A further object of the invention is a method for preparing alphaviral replicon particles (ARPs) which collectively encode a multiplicity of antigens from a tumor, a tumor cell, pathogen or parasite. The method includes the steps of preparing DNA or cDNA from the tumor, a tumor cell, pathogen or parasite of interest and cloning into the virus/alphavirus replicon nucleic acid to produce a modified virus/alphavirus replicon nucleic acid, introducing the modified viral/alphaviral replicon nucleic acid into a permissive cell, said modified viral/alphaviral replicon nucleic acid containing at least a virus packaging signal to produce a modified permissive cell, culturing the modified permissive cell under conditions allowing expression of at least one helper function and allowing replication of said modified viral/alphaviral nucleic acid and packaging to form ARPs, and desirably contacting the cultured permissive cells with a Release Medium to release cell- and debris-bound ARPs. The modified viral/alphaviral replicon nucleic acid can be introduced into permissive cells which already contain and express coding sequences required for packaging, or one or more “helper” DNA or RNA molecules carrying packaging genes can be introduced together with the modified viral/alphaviral replicon nucleic acid. Optionally, the Release Medium step can be preceded by a wash step which does not result in the release of the ARPs from the cells. Advantageously the wash step includes DNase treatment, or DNA can be digested in an ARP preparation with DNase. DNase, for example, from Serratia marcescens, can be used at a concentration from 10-1000 units per mL, with incubation from 10 to 60 minutes at 37° . The Release Medium is an aqueous medium which desirably is from about pH 6 to 9, desirably from about 6.5 to about 8.5, and contains from about 0.2 to about 5 M of a salt including but not limited to ammonium acetate, ammonium chloride, sodium chloride, magnesium chloride, calcium chloride, potassium chloride, ammonium sulfate and sodium bicarbonate. It is advantageous that when modified alphaviral replicon nucleic acids are introduced into the permissive cells by electroporation, the cells are present in a density of from about 107 to about 5×108 per mL of electroporation mixture.
 Advantageously, the cells in which the ARPs are to be produced are synchronized in the G2/M phase of the cell cycle prior to electroporation with the alphavirus replicon vector and helper nucleic acid(s). Without wishing to be bound by any particular theory, it is believed that greater electroporation efficiency and transfer of nucleic acid to the nucleus (in those embodiments of the invention that involve nuclear activity) of the electroporated cell is achieved in such G2/M phase cells.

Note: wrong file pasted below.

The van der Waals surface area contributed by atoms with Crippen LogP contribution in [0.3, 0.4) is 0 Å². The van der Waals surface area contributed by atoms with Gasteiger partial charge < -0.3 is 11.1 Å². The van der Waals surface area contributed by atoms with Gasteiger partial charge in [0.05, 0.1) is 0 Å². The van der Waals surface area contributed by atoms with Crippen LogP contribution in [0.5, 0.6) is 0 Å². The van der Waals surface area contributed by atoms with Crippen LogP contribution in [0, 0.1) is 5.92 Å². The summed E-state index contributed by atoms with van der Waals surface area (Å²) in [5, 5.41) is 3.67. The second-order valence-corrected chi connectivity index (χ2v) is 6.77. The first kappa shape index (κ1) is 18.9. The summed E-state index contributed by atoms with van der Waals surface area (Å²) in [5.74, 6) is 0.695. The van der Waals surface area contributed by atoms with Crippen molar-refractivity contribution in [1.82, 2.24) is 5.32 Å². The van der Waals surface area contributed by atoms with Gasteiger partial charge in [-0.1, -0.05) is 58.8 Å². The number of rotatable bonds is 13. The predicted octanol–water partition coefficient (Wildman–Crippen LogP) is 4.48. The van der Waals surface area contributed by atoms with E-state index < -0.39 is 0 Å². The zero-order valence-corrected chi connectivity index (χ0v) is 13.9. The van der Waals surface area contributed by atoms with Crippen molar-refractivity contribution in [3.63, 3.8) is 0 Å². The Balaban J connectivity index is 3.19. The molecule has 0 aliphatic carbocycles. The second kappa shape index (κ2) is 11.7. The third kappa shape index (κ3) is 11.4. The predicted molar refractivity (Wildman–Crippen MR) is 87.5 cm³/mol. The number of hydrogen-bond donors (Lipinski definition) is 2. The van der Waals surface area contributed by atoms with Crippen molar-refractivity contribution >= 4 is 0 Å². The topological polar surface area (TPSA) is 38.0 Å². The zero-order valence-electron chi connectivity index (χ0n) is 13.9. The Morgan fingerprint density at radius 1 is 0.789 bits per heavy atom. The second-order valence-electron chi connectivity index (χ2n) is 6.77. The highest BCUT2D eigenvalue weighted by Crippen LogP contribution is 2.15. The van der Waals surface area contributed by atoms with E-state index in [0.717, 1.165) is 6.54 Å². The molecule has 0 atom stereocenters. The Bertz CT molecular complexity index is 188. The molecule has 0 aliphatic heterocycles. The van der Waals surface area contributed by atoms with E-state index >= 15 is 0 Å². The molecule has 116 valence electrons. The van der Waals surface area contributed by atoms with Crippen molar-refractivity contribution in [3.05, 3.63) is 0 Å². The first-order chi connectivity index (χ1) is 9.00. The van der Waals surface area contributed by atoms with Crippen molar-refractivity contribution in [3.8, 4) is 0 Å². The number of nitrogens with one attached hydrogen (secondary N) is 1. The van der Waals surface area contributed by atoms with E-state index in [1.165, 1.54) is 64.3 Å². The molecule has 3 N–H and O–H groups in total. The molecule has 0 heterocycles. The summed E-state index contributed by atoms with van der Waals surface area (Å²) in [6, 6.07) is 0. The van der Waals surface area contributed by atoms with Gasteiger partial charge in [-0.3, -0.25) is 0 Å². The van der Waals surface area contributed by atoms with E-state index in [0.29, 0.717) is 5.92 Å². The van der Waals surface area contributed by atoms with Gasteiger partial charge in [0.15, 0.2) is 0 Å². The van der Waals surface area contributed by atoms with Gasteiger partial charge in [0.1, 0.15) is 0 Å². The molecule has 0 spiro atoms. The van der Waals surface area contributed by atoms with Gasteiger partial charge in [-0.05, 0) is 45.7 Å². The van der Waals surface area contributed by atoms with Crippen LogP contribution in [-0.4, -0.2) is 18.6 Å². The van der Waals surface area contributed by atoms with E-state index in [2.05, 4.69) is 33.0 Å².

BRIEF DESCRIPTION OF THE DRAWING
 FIG. 1 is a bar graph depicting antigen-specific immune responses in animals vaccinated with multi-antigenic ARP. Antigen-specific immune responses (in the form of humoral immunity) as measured by either ELISA and presented as reciprocal geometric mean titer, or Western blot or IFA and presented as the lowest dilution at which antigen specific signal was detectable. Antigen specific immune responses in the form of cellular immunity as measured by ELISPOT detection of IFN-&ggr; secreting cells and presented as antigen specific IFN-&ggr; secreting lymphocytes per 106 lymphocytes. Animals which received the multi-antigenic ARP preparation either by a subcutaneous (s.c.) or an intraperitoneal (i.p.) route of inoculation mounted immune responses to all antigens in the preparation. As a positive control, one group received HIV-Gag ARP and mounted immune responses only specific for Gag. Negative control animals had no detectable response to any antigen.
DETAILED DESCRIPTION OF THE INVENTION
 In the context of the present application, nm means nanometer, mL means milliliter, &mgr;L means microliter, pfu/mL means plaque forming units/milliliter, iu means infectious units, VEE means Venezuelan Equine Encephalitis virus, EMC means Encephalocomyocarditis virus, BHK means baby hamster kidney cells, HA means hemagglutinin gene, CAT means chloramphenicol acetyl transferase, &bgr;-gal means &bgr;-galactosidase, GFP means green fluorescent protein gene, N means nucleocapsid, FACS means fluorescence activated cell sorter, ELISA means enzyme-linked immunosorbent assay, and IRES means internal ribosome entry site. The expression “E2 amino acid (e.g., Lys, Thr, etc.) number” indicates designated amino acid at the designated residue of the E2 gene, and is also used to refer to amino acids at specific residues in the E1 gene.
 The term “alphavirus” has its conventional meaning in the art, and includes the various species of alphaviruses such as Eastern Equine Encephalitis Virus (EEE), Venezuelan Equine Encephalitis Virus (VEE), Everglades Virus, Mucambo Virus, Pixuna Virus, Western Equine Encephalitis Virus (WEE), Sindbis Virus, South African Arbovirus No. 86, Semliki Forest Virus, Middleburg Virus, Chikungunya Virus, O'nyong-nyong Virus, Ross River Virus, Barmah Forest Virus, Getah Virus, Sagiyama Virus, Bebaru Virus, Mayaro Virus, Una Virus, Aura Virus, Whataroa Virus, Babanki Virus, Kyzylagach Virus, Highlands J Virus, Fort Morgan Virus, Ndumu Virus, and Buggy Creek Virus. The preferred alphavirus RNA transcripts for use in the present invention include VEE Virus, Sindbis Virus, South African Arbovirus No. 86, and Semliki Forest Virus RNA transcripts.